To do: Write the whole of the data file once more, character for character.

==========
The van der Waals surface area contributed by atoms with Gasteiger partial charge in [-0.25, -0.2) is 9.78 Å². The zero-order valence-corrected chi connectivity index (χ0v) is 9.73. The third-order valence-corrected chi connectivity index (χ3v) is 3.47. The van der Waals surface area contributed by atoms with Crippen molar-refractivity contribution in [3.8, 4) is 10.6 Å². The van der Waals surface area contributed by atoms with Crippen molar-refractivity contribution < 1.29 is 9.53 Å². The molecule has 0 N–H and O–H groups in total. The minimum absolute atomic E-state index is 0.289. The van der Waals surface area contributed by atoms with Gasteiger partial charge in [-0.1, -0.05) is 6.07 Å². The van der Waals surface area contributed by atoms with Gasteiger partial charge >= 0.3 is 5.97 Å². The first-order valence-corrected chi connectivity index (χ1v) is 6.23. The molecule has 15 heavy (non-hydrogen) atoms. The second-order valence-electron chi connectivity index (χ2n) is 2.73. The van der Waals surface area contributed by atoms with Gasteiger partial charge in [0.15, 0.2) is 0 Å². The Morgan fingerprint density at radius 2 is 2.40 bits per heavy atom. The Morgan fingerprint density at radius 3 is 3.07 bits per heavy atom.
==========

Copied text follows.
The van der Waals surface area contributed by atoms with Gasteiger partial charge in [-0.25, -0.2) is 9.78 Å². The zero-order valence-corrected chi connectivity index (χ0v) is 9.73. The third-order valence-corrected chi connectivity index (χ3v) is 3.47. The van der Waals surface area contributed by atoms with Crippen molar-refractivity contribution in [3.8, 4) is 10.6 Å². The van der Waals surface area contributed by atoms with Crippen molar-refractivity contribution < 1.29 is 9.53 Å². The molecule has 0 N–H and O–H groups in total. The minimum absolute atomic E-state index is 0.289. The van der Waals surface area contributed by atoms with Gasteiger partial charge in [-0.1, -0.05) is 6.07 Å². The van der Waals surface area contributed by atoms with Gasteiger partial charge >= 0.3 is 5.97 Å². The first-order valence-corrected chi connectivity index (χ1v) is 6.23. The molecule has 15 heavy (non-hydrogen) atoms. The second-order valence-electron chi connectivity index (χ2n) is 2.73. The van der Waals surface area contributed by atoms with Gasteiger partial charge in [0.15, 0.2) is 0 Å². The Morgan fingerprint density at radius 2 is 2.40 bits per heavy atom. The Morgan fingerprint density at radius 3 is 3.07 bits per heavy atom.